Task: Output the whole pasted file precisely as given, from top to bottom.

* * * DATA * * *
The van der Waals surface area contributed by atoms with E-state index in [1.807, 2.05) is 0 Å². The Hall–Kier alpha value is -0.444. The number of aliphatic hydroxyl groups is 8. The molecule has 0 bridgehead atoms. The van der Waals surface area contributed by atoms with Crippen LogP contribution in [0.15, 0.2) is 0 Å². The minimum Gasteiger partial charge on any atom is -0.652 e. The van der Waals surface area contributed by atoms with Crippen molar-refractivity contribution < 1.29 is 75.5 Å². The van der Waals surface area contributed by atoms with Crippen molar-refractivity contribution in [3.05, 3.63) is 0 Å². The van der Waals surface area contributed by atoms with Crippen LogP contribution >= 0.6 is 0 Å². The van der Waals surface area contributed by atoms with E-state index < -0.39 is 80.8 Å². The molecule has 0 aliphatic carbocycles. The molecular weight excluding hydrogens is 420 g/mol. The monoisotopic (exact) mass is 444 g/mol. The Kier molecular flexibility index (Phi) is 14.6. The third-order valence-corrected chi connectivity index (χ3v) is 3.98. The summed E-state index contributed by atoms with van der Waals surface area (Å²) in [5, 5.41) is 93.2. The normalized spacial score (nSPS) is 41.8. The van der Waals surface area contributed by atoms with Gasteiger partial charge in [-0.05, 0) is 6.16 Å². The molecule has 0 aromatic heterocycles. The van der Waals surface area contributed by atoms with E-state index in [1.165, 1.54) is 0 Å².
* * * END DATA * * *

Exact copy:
The van der Waals surface area contributed by atoms with E-state index in [1.807, 2.05) is 0 Å². The Hall–Kier alpha value is -0.444. The number of aliphatic hydroxyl groups is 8. The molecule has 0 bridgehead atoms. The van der Waals surface area contributed by atoms with Crippen LogP contribution in [0.15, 0.2) is 0 Å². The minimum Gasteiger partial charge on any atom is -0.652 e. The van der Waals surface area contributed by atoms with Crippen molar-refractivity contribution < 1.29 is 75.5 Å². The van der Waals surface area contributed by atoms with Crippen molar-refractivity contribution in [3.05, 3.63) is 0 Å². The van der Waals surface area contributed by atoms with Crippen LogP contribution >= 0.6 is 0 Å². The van der Waals surface area contributed by atoms with E-state index < -0.39 is 80.8 Å². The molecule has 0 aliphatic carbocycles. The molecular weight excluding hydrogens is 420 g/mol. The monoisotopic (exact) mass is 444 g/mol. The Kier molecular flexibility index (Phi) is 14.6. The third-order valence-corrected chi connectivity index (χ3v) is 3.98. The summed E-state index contributed by atoms with van der Waals surface area (Å²) in [5, 5.41) is 93.2. The normalized spacial score (nSPS) is 41.8. The van der Waals surface area contributed by atoms with Gasteiger partial charge in [-0.05, 0) is 6.16 Å². The molecule has 0 aromatic heterocycles. The van der Waals surface area contributed by atoms with E-state index in [1.165, 1.54) is 0 Å².